Thursday, June 22–NYC
Have you ever noticed that when you have to pee badly, it gets ten times worse right as the bathroom is in reach? Then the key sticks in the front door lock, just to amplify the panic? That is how I feel.
I’m not sure whether to be distraught that my voice is screwed for our final show (in New York no less) or be grateful that it has lasted this long. I launch a campaign to minimize talking for the whole day, which is boring and makes me feel antisocial, turtle-ish.
We roll out of Philly around one, much later than expected, stung by the US’s defeat against Ghana. This late departure means no tourism in New York, but since I’m trying to minimize both energy and vocal expenditures, it’s probably for the best.
We make a logistical error and end up sitting in a coffee shop for 90 minutes, just hoping one of Nick’s old roommates comes home to let us in their apartment, so we can clean up before the show. I keep whispering to the boys, “We only have to stay alive for four more hours.”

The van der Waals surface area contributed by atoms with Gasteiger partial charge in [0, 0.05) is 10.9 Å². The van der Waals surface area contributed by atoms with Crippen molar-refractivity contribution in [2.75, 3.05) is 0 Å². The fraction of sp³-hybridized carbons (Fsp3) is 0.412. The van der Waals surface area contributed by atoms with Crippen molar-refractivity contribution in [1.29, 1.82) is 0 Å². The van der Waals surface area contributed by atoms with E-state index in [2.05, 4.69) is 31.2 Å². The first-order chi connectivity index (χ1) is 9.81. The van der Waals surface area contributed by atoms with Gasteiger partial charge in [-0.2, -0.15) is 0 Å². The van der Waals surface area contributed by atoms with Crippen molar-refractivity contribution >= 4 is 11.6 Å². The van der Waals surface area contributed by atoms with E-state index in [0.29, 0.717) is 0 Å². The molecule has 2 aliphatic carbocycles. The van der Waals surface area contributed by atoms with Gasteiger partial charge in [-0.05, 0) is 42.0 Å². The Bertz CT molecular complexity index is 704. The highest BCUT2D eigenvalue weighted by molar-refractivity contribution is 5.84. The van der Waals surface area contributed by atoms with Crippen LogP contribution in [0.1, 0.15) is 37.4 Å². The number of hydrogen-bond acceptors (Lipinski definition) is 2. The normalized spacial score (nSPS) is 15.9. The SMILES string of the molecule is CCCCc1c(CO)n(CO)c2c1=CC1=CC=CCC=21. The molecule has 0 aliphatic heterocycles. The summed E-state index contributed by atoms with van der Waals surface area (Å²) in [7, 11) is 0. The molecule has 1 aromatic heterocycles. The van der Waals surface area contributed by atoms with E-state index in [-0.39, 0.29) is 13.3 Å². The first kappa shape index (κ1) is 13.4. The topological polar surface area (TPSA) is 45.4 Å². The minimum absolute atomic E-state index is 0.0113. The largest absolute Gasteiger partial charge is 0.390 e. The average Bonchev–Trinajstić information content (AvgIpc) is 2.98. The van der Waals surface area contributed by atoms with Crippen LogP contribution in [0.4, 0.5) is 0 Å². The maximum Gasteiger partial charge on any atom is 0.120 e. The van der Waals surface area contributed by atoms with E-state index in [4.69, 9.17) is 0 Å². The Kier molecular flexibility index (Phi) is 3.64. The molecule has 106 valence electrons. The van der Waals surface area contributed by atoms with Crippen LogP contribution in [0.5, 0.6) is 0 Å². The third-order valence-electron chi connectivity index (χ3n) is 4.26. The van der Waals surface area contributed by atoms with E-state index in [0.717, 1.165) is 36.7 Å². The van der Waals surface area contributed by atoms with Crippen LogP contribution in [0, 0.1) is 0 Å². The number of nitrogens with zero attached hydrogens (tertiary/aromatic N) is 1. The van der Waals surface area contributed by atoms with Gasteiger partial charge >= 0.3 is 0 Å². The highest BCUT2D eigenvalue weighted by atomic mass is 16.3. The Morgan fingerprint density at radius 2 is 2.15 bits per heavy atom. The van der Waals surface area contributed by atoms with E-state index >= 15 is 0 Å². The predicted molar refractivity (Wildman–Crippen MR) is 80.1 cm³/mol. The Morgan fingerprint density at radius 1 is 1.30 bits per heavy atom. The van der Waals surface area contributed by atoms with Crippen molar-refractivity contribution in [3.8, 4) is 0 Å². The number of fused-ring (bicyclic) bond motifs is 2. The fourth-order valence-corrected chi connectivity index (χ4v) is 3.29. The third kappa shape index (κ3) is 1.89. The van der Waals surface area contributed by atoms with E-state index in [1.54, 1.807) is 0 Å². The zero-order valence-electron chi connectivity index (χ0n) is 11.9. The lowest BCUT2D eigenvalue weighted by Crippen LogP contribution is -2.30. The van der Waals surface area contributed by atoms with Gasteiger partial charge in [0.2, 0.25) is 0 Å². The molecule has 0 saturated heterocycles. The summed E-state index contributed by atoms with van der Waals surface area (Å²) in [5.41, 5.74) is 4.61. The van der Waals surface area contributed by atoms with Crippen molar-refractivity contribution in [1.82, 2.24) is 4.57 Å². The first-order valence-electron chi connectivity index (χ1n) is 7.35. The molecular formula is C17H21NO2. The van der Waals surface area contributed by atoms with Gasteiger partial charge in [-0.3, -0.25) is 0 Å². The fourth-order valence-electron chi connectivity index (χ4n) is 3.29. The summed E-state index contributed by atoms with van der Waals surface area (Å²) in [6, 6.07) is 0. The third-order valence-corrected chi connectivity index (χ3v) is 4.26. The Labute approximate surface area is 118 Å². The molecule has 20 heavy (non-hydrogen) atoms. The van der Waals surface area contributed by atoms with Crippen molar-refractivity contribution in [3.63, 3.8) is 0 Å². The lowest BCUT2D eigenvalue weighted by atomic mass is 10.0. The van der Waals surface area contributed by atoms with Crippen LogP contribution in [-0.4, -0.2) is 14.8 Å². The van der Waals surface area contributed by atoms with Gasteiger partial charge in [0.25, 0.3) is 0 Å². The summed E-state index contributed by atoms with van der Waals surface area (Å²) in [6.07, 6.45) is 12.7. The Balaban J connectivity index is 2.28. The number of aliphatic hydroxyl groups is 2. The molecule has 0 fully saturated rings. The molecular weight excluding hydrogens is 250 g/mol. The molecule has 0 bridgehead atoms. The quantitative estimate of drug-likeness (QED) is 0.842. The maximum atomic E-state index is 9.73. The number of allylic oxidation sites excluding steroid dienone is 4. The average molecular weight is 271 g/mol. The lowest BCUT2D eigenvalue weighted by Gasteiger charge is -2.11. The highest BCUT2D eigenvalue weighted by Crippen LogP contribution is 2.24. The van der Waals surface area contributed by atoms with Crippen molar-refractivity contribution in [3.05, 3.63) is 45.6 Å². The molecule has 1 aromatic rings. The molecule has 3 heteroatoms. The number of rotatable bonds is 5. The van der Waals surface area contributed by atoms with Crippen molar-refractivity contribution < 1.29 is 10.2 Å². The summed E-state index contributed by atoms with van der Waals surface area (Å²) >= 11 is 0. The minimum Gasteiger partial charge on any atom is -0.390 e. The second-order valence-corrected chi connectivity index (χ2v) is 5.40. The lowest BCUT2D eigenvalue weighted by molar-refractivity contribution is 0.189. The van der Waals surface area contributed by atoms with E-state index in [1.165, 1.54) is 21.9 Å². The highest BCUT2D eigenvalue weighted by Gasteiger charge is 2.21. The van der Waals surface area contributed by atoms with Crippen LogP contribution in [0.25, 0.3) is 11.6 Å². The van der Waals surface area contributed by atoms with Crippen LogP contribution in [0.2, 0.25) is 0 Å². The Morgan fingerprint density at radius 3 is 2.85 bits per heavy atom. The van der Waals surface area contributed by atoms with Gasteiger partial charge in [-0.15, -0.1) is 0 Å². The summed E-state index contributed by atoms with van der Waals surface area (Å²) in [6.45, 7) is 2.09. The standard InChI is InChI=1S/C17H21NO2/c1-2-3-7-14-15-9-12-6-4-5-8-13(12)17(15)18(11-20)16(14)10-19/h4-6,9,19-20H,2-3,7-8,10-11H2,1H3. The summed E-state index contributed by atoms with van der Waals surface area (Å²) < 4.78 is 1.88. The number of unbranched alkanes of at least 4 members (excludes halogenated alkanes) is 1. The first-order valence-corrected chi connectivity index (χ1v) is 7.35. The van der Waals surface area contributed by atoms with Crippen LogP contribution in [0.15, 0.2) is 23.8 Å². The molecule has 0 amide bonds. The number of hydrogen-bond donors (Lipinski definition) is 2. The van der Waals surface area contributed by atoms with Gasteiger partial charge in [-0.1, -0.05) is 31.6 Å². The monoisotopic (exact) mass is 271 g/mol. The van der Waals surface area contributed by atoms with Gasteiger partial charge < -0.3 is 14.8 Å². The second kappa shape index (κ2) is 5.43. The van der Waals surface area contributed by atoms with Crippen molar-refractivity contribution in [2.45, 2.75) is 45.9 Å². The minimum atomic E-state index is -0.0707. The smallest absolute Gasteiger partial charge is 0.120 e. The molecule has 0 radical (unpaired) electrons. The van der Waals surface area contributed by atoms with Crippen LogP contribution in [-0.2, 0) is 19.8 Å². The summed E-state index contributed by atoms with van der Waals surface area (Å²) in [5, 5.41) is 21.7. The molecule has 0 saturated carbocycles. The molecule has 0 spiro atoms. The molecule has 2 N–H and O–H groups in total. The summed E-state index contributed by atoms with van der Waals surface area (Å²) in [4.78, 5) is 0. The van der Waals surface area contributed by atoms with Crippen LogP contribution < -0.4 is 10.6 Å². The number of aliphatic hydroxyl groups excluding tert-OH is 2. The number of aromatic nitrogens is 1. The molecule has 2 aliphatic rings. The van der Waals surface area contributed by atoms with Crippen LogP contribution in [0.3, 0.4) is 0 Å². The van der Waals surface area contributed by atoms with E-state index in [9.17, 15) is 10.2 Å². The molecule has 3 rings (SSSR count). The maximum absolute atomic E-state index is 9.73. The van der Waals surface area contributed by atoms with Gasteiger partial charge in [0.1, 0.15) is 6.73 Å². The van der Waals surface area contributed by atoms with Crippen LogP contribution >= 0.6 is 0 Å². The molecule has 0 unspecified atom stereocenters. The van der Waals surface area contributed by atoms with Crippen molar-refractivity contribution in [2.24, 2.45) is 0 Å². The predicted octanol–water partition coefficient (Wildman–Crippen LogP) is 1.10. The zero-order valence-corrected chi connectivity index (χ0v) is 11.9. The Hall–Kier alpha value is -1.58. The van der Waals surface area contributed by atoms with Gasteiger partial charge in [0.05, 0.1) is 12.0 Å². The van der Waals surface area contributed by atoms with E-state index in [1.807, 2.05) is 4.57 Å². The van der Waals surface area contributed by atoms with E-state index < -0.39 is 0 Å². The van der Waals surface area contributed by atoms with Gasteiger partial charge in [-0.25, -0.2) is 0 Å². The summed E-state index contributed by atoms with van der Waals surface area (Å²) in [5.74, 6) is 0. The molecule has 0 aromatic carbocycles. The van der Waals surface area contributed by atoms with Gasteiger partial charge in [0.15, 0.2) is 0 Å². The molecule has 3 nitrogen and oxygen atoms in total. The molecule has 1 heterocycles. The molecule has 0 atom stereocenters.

At the club, we find out we’ve been pushed back an hour, which soon becomes two hours. While the boys talk to their friends, I lay in the sweltering car in front of the club. People are leaning on it, smoking, yelling outside the windows, but I’m trying to nap and stay calm, not to talk. I feel like I’m set on a timer and when it goes off, I will collapse like a rag doll. The duration of the timer is mysterious. Thus each delay makes me very nervous.
Finally, it’s time.
Lots of friends come out for us, and even though I have a hard time singing, I don’t care because people are cheering us on. It may not be the best technical show we’ve done—and our set get cuts short by the sound man due to the behind schedule–but it’s the wildest show energy-wise. Afterwards, Nick and I hug and I wonder why we don’t do that after every show. We did it we did it we did it we did it.